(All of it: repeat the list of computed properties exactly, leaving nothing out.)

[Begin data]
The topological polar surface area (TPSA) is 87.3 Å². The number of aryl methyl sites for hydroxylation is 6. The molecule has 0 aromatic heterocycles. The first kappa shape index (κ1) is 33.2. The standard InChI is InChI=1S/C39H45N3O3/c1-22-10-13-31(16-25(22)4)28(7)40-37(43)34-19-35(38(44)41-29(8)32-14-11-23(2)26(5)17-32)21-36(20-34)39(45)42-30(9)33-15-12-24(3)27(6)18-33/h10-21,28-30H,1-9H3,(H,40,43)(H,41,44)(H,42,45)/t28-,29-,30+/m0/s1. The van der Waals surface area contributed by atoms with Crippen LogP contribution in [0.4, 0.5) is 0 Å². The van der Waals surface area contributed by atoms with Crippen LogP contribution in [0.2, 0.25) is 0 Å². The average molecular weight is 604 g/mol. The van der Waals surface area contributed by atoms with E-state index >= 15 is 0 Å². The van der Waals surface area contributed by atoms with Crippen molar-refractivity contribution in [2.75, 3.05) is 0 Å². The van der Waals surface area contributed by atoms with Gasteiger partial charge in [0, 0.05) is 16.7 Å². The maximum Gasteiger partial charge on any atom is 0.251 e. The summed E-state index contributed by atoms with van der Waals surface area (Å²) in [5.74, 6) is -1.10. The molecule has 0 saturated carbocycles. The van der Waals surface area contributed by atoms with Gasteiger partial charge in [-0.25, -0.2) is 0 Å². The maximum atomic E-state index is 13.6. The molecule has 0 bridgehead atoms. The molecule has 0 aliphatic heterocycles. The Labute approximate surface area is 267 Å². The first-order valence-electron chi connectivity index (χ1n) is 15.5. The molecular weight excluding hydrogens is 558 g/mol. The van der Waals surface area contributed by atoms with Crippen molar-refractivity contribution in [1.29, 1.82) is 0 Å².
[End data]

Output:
The topological polar surface area (TPSA) is 87.3 Å². The number of aryl methyl sites for hydroxylation is 6. The molecule has 0 aromatic heterocycles. The first kappa shape index (κ1) is 33.2. The standard InChI is InChI=1S/C39H45N3O3/c1-22-10-13-31(16-25(22)4)28(7)40-37(43)34-19-35(38(44)41-29(8)32-14-11-23(2)26(5)17-32)21-36(20-34)39(45)42-30(9)33-15-12-24(3)27(6)18-33/h10-21,28-30H,1-9H3,(H,40,43)(H,41,44)(H,42,45)/t28-,29-,30+/m0/s1. The van der Waals surface area contributed by atoms with Crippen LogP contribution in [0.4, 0.5) is 0 Å². The van der Waals surface area contributed by atoms with Crippen LogP contribution in [0.2, 0.25) is 0 Å². The average molecular weight is 604 g/mol. The van der Waals surface area contributed by atoms with E-state index >= 15 is 0 Å². The van der Waals surface area contributed by atoms with Crippen molar-refractivity contribution in [2.75, 3.05) is 0 Å². The van der Waals surface area contributed by atoms with Gasteiger partial charge in [0, 0.05) is 16.7 Å². The maximum Gasteiger partial charge on any atom is 0.251 e. The summed E-state index contributed by atoms with van der Waals surface area (Å²) in [5.74, 6) is -1.10. The molecule has 0 saturated carbocycles. The van der Waals surface area contributed by atoms with Gasteiger partial charge in [-0.25, -0.2) is 0 Å². The maximum atomic E-state index is 13.6. The molecule has 0 bridgehead atoms. The molecule has 0 aliphatic heterocycles. The Labute approximate surface area is 267 Å². The first-order valence-electron chi connectivity index (χ1n) is 15.5. The molecular weight excluding hydrogens is 558 g/mol. The van der Waals surface area contributed by atoms with Crippen molar-refractivity contribution in [1.29, 1.82) is 0 Å².